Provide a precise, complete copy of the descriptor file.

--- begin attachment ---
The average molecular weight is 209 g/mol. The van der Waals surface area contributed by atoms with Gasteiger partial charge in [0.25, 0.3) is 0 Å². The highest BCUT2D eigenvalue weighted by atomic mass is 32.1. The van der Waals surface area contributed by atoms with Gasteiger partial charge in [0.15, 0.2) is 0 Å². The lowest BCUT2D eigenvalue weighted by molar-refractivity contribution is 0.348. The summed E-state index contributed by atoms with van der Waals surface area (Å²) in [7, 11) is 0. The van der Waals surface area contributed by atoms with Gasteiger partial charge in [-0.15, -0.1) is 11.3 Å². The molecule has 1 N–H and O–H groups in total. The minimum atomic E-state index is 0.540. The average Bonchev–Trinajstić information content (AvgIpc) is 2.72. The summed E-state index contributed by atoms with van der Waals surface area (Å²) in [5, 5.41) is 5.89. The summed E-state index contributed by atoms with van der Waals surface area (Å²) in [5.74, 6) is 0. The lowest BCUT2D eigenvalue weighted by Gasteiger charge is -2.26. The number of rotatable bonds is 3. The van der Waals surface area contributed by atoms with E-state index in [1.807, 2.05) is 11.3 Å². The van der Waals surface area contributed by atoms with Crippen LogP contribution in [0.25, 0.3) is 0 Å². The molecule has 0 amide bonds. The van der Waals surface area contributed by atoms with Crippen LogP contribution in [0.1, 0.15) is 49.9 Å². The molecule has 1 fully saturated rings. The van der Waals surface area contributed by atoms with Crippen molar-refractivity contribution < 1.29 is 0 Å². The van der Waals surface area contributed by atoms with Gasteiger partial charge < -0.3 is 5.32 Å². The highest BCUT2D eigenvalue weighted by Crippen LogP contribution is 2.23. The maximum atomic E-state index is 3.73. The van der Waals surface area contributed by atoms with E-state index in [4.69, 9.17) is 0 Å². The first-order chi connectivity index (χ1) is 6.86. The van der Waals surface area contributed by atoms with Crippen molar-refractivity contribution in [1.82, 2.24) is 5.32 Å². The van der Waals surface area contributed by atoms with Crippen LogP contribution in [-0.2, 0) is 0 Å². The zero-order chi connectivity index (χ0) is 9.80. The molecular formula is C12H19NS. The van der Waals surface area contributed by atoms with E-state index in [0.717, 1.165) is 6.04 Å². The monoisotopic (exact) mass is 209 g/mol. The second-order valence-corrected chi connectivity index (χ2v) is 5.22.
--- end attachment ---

The average molecular weight is 209 g/mol. The van der Waals surface area contributed by atoms with Gasteiger partial charge in [0.25, 0.3) is 0 Å². The highest BCUT2D eigenvalue weighted by atomic mass is 32.1. The van der Waals surface area contributed by atoms with Gasteiger partial charge in [0.15, 0.2) is 0 Å². The lowest BCUT2D eigenvalue weighted by molar-refractivity contribution is 0.348. The summed E-state index contributed by atoms with van der Waals surface area (Å²) in [7, 11) is 0. The van der Waals surface area contributed by atoms with Gasteiger partial charge in [-0.15, -0.1) is 11.3 Å². The molecule has 1 N–H and O–H groups in total. The minimum atomic E-state index is 0.540. The average Bonchev–Trinajstić information content (AvgIpc) is 2.72. The summed E-state index contributed by atoms with van der Waals surface area (Å²) in [5, 5.41) is 5.89. The summed E-state index contributed by atoms with van der Waals surface area (Å²) in [5.74, 6) is 0. The lowest BCUT2D eigenvalue weighted by Gasteiger charge is -2.26. The number of rotatable bonds is 3. The van der Waals surface area contributed by atoms with E-state index in [1.807, 2.05) is 11.3 Å². The van der Waals surface area contributed by atoms with Crippen LogP contribution in [0.25, 0.3) is 0 Å². The molecule has 0 amide bonds. The van der Waals surface area contributed by atoms with Crippen LogP contribution in [0.1, 0.15) is 49.9 Å². The molecule has 1 fully saturated rings. The van der Waals surface area contributed by atoms with Crippen molar-refractivity contribution < 1.29 is 0 Å². The van der Waals surface area contributed by atoms with Gasteiger partial charge < -0.3 is 5.32 Å². The highest BCUT2D eigenvalue weighted by Crippen LogP contribution is 2.23. The maximum atomic E-state index is 3.73. The van der Waals surface area contributed by atoms with E-state index in [4.69, 9.17) is 0 Å². The first-order chi connectivity index (χ1) is 6.86. The van der Waals surface area contributed by atoms with Crippen molar-refractivity contribution in [1.82, 2.24) is 5.32 Å². The van der Waals surface area contributed by atoms with Crippen LogP contribution in [-0.2, 0) is 0 Å². The zero-order chi connectivity index (χ0) is 9.80. The molecular formula is C12H19NS. The van der Waals surface area contributed by atoms with E-state index in [0.717, 1.165) is 6.04 Å². The monoisotopic (exact) mass is 209 g/mol. The second-order valence-corrected chi connectivity index (χ2v) is 5.22.